PubMed 25122002

Referenced in Channelpedia wiki pages of: none

Automatically associated channels: Kir6.2

Title: UCP1 is present in porcine adipose tissue and is responsive to postnatal leptin.

Authors: Alison Mostyn, Linda Attig, Thibaut Larcher, Samir Dou, Pascale Chavatte-Palmer, Monia Boukthir, Arieh Gertler, Jean Djiane, Michael E Symonds, Latifa Abdennebi-Najar

Journal, date & volume: J. Endocrinol., 2014 Oct , 223, M31-8

PubMed link:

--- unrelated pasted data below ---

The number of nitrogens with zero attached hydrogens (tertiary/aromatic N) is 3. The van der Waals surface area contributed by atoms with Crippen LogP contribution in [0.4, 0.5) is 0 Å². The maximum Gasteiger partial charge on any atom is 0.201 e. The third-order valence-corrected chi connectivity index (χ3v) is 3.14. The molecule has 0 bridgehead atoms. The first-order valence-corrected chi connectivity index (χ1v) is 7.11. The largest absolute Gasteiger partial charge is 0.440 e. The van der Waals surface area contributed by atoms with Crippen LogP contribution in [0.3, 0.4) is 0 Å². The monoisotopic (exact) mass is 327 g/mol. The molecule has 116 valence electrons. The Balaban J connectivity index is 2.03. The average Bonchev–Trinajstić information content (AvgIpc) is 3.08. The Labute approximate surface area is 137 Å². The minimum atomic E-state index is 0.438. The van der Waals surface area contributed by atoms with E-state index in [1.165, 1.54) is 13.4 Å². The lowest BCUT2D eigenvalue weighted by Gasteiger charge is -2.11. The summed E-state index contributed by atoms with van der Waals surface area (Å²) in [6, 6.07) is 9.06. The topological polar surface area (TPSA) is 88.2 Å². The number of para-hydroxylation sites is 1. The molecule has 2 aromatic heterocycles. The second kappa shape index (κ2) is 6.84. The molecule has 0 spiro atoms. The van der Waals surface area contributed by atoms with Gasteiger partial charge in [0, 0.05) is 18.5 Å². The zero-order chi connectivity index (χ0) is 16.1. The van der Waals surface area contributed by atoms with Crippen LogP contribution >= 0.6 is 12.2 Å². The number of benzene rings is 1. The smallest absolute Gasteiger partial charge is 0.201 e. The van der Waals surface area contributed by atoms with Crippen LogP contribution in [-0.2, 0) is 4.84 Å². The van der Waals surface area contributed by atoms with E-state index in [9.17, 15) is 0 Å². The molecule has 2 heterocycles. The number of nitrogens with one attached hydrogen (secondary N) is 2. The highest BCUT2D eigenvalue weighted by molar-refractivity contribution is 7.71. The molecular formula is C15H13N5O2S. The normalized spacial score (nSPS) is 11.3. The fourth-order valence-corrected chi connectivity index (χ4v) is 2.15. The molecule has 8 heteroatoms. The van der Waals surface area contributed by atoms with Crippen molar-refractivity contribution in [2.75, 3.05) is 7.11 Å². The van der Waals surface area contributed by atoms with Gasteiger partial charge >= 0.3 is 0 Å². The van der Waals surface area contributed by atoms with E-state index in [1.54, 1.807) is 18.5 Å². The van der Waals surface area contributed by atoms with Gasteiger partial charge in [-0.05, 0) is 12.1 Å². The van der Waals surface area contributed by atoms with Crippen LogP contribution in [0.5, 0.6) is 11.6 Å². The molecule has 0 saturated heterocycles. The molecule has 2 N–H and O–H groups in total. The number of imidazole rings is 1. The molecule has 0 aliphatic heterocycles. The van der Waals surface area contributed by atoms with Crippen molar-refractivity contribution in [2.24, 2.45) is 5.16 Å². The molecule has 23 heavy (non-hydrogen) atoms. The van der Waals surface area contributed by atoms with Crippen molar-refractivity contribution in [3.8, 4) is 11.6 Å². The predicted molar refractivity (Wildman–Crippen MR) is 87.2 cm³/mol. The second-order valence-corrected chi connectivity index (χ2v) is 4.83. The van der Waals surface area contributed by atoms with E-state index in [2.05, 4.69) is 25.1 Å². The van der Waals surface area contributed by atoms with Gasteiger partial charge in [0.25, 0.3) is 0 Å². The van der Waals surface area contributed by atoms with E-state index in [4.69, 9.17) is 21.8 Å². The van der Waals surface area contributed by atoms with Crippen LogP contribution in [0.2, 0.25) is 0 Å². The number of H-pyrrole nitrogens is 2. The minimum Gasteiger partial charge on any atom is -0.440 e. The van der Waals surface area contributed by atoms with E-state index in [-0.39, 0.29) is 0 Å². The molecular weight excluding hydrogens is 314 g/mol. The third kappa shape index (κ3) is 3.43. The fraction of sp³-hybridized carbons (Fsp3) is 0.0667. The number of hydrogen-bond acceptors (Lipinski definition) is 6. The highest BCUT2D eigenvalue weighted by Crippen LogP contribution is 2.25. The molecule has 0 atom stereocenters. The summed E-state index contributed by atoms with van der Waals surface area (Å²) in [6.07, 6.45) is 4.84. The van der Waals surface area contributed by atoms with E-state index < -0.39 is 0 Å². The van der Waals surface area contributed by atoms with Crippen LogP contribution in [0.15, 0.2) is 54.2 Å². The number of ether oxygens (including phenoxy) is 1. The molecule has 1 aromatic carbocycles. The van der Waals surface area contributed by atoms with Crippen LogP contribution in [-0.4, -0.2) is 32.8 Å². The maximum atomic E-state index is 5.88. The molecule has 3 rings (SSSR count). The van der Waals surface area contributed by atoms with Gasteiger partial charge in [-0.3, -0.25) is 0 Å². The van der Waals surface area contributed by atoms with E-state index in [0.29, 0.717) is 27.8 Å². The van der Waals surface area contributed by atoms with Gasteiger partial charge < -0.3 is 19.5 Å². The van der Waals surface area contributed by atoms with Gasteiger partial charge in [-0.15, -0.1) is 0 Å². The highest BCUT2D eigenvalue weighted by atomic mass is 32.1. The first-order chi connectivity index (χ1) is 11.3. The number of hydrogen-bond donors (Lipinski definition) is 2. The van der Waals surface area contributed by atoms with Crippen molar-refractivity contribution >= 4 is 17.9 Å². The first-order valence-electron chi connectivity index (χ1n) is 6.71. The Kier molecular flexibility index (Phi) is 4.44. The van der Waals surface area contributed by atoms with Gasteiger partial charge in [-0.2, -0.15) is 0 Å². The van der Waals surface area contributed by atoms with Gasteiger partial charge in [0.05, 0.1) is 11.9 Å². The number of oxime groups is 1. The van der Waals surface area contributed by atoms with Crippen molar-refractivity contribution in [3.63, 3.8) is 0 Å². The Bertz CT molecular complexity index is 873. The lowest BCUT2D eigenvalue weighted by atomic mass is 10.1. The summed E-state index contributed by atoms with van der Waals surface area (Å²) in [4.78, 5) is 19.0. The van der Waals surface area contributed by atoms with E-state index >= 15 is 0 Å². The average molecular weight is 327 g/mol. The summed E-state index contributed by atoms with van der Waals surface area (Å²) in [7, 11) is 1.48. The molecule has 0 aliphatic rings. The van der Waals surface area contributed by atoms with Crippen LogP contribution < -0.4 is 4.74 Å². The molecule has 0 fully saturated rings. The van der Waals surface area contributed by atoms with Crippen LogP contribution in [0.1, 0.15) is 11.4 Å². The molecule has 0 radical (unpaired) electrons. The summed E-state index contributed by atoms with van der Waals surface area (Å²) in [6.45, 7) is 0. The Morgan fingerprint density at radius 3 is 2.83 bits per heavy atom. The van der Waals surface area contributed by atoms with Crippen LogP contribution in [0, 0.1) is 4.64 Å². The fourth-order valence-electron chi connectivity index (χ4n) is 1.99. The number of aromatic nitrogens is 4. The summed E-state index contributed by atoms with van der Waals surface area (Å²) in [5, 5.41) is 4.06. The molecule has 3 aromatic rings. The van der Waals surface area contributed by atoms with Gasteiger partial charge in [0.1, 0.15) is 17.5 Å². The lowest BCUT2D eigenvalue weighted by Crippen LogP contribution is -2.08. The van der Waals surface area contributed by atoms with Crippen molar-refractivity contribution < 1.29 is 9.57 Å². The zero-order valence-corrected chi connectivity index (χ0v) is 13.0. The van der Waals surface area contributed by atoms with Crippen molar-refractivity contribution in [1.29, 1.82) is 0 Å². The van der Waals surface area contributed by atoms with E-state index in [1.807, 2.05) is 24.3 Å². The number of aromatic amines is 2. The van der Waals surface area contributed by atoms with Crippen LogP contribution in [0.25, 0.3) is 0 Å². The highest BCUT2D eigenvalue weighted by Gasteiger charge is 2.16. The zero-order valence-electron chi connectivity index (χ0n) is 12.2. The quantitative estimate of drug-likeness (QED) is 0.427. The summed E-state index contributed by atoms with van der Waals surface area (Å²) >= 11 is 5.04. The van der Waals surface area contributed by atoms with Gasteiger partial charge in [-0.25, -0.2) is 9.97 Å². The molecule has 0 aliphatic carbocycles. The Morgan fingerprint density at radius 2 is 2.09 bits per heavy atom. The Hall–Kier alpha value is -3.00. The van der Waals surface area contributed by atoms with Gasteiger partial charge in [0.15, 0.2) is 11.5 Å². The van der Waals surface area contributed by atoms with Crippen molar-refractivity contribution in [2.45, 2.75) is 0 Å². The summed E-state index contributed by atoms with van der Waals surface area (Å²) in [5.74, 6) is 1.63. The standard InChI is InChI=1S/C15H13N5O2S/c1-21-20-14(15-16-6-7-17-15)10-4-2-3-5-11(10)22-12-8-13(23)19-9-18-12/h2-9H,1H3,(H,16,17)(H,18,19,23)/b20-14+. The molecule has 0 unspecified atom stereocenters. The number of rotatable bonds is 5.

Intrauterine growth restriction (IUGR) may be accompanied by inadequate thermoregulation, especially in piglets that are not considered to possess any brown adipose tissue (BAT) and are thus entirely dependent on shivering thermogenesis in order to maintain body temperature after birth. Leptin can stimulate heat production by promoting non-shivering thermogenesis in BAT, but whether this response occurs in piglets is unknown. Newborn female piglets that were characterised as showing IUGR (mean birth weight of approximately 0.98 kg) were therefore administered injections of either saline or leptin once a day for the first 5 days of neonatal life. The dose of leptin was 0.5 mg/kg, which is sufficient to increase plasma leptin by approximately tenfold and on the day of birth induced a rapid increase in body temperature to values similar to those of normal-sized 'control' piglets (mean birth weight of ∼1.47 kg). Perirenal adipose tissue was then sampled from all offspring at 21 days of age and the presence of the BAT-specific uncoupling protein 1 (UCP1) was determined by immunohistochemistry and immunoblotting. UCP1 was clearly detectable in all samples analysed and its abundance was significantly reduced in the IUGR piglets that had received saline compared with controls, but was raised to the same amount as in controls in those IUGR females given leptin. There were no differences in gene expression between primary markers of brown and white adipose tissues between groups. In conclusion, piglets possess BAT that when stimulated exogenously by leptin can promote increased body temperature.